Santa left an intriguing pencil crayon in my stocking called the Progresso woodless pencil by Koh-i-Noor. You may notice I called it a pencil crayon, not a coloured pencil because no matter what it says on the box, in the part of Canada I where I grew up this type of art supply is always called a pencil crayon and I am sticking with it.
The Progresso is all colour, no wood, and is a nice weight in the hand. Like all coloured leads, they are made of a mixture of pigment and binder but Progressos are also mixed with oils, not the wax or paraffin other pencil crayons are blended with. This makes for nice smooth marks with no waxy feel and you can use all of the 7.6 mm lead diameter to make fine or wide lines. The lead has a lacquer coating so the colour doesn’t rub off on your hands.
I haven’t really got on the adult colouring book bandwagon but I have tried out a few kinds of pencil crayons I thought I would compare to the Progresso. I know many people who believe Prismacolors are best, so I borrowed a Prismacolor Premier pencil crayon from my sister in law. It is a darker shade than the Progresso and left a smooth, rich colour.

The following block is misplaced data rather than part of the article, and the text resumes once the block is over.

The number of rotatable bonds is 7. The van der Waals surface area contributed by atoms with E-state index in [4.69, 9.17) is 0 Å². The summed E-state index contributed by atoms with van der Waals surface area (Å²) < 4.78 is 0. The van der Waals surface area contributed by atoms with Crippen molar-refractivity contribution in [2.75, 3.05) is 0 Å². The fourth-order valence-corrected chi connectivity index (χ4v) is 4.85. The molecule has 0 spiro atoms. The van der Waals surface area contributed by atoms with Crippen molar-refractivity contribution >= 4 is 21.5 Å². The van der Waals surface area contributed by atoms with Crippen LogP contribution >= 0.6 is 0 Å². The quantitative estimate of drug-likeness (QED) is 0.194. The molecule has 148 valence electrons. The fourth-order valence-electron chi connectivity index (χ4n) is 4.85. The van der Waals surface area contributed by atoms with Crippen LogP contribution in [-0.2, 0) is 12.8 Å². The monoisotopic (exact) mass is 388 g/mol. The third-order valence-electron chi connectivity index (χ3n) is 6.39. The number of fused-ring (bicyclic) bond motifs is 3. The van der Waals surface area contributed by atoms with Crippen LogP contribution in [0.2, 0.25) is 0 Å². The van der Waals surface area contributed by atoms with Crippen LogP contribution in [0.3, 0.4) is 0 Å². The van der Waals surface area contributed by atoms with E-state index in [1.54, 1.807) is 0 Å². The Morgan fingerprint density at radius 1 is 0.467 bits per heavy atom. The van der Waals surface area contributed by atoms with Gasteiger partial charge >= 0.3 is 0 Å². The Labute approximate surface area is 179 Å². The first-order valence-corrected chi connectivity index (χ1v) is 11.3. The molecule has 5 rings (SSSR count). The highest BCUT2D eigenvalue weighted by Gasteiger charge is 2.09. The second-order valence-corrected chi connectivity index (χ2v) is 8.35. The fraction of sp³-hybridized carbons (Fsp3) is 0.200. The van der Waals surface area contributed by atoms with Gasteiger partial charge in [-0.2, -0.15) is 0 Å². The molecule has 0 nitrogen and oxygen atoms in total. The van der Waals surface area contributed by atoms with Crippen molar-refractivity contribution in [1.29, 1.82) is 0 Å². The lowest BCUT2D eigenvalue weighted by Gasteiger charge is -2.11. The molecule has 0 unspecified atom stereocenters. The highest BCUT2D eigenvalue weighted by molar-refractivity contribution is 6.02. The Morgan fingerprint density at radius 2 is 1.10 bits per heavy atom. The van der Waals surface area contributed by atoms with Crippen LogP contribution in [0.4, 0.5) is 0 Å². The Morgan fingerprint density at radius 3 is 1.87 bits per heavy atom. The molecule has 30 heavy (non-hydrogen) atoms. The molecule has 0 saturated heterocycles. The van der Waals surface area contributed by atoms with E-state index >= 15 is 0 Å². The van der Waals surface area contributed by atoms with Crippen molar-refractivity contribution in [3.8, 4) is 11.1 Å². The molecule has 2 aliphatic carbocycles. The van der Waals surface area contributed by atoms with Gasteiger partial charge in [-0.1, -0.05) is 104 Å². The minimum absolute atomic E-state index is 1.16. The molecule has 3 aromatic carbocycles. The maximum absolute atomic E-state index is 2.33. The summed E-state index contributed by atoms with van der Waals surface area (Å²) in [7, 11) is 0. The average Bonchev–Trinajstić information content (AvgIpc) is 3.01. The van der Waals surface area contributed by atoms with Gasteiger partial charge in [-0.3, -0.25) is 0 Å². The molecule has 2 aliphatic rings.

Some of my personal favourite pencil crayons are the now defunct Laurentians that were the classroom standard of my childhood. Like so many pen and pencil companies, they underwent a few corporate takeovers over the years and were discontinued around 2012. Like the Prismacolor, it has a nice thick core and it seemed the Laurentian Navy Blue was a closer match in colour to the Progresso Paris Blue.
I was quite disappointed with both the Faber-Castell and the Staples pencil crayon by Staedtler. I know the Staples one came from an inexpensive student pack but I was surprised Staedtler would put their name on such a low-quality product. Like most student-grade pencil crayons, the lead is quite hard, leading to less breakage but less colour too. Likewise, the Faber-Castell pencil crayon I assume is student grade and not very impressive. It only goes to show you cannot always judge by brand name. Both of these pencil crayons had cores (2 mm diameter) half the size of the Laurentian or Prismacolor (4 mm).
If the Koh-I-Noor Progresso woodless pencil were a person they might seem a bit oily and smooth but there is no pretense about them. This progressive, colourful person is great to spend some time with and although they have a Portuguese name, they are from the Czech Republic.